Sunday, June 30, 2024

American Political Illusions


American Political Illusions

Peter Schultz


                  The following is from the book, The FBI and American Democracy: A Brief Critical History, by Athan Theoharis. It is worthy of quoting at length. It is also worthy of consideration for what it tells us about the political and America’s alleged “democracy.”


                  “The way in which the FBI operated during the 1940s and 1950s differed radically from the way in which it was viewed at the time – as an apolitical, professional, and disciplined law enforcement agency that respected privacy and First Amendment rights and safeguarded the confidentiality of its files. The radical disparity between myth and reality raises serious questions for a democratic political system based on the rule of law, limited and defined powers, and accountability. How could a law enforcement agency violate with impunity the Fourth Amendment as well as laws banning wiretapping and mail opening? How could FBI officials brazenly affirm the confidentiality of FBI files when, in fact, they selectively released their contents to ideologically sympathetic journalists and members of Congress? How could FBI agents monitor the political activities and personal conduct of members of Congress and of the media? Finally, how could FBI officials monitor the personal activities of presidents and, further, how could they preclude discovery of their practice of sharing information that advanced the partisan interests of a president’s political adversaries?” [p. 105]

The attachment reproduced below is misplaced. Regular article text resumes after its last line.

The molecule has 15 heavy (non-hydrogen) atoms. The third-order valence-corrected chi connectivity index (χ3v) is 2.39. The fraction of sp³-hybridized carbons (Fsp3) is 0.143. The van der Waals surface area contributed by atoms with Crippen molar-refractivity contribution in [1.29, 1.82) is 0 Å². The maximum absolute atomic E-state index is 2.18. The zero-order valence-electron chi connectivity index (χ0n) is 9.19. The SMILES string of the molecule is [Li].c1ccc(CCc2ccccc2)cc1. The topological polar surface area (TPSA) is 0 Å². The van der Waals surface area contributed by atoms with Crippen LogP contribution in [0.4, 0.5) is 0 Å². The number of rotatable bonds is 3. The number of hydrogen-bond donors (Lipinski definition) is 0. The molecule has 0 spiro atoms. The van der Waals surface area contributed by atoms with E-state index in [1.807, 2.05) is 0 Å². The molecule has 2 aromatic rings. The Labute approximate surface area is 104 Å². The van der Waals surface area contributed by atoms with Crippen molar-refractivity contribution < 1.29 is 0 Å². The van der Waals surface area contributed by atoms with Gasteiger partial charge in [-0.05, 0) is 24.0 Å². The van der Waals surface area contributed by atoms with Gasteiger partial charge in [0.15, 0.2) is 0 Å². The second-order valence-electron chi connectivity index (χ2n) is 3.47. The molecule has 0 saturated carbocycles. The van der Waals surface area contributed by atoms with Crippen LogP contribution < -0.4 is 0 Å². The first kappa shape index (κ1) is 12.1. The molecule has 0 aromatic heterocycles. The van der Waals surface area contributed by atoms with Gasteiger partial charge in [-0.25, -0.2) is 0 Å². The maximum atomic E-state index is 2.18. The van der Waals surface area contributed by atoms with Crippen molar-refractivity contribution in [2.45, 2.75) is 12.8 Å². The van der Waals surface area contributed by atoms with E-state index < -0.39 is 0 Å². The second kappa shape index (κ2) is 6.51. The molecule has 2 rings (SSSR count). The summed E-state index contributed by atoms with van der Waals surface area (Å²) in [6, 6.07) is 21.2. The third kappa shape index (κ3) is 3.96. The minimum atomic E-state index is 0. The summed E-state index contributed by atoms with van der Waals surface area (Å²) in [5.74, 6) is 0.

Actually, this passage pretty much tells most of what you should know about the political and about American democracy. As realists claim, politics is about power, not justice. But what the realists do not like to acknowledge, this means that politics is about repression, not freedom, official lawlessness, not the rule of law, and the quest for total social control and visibility, not privacy. Randolph Bourne once wrote that “war is the health of the state;” but he didn’t get to the essence of the political because actually repression is the health of the state. And this becomes quite apparent in times of crises, like war or pandemics or economic dislocations and depressions.

No comments:

Post a Comment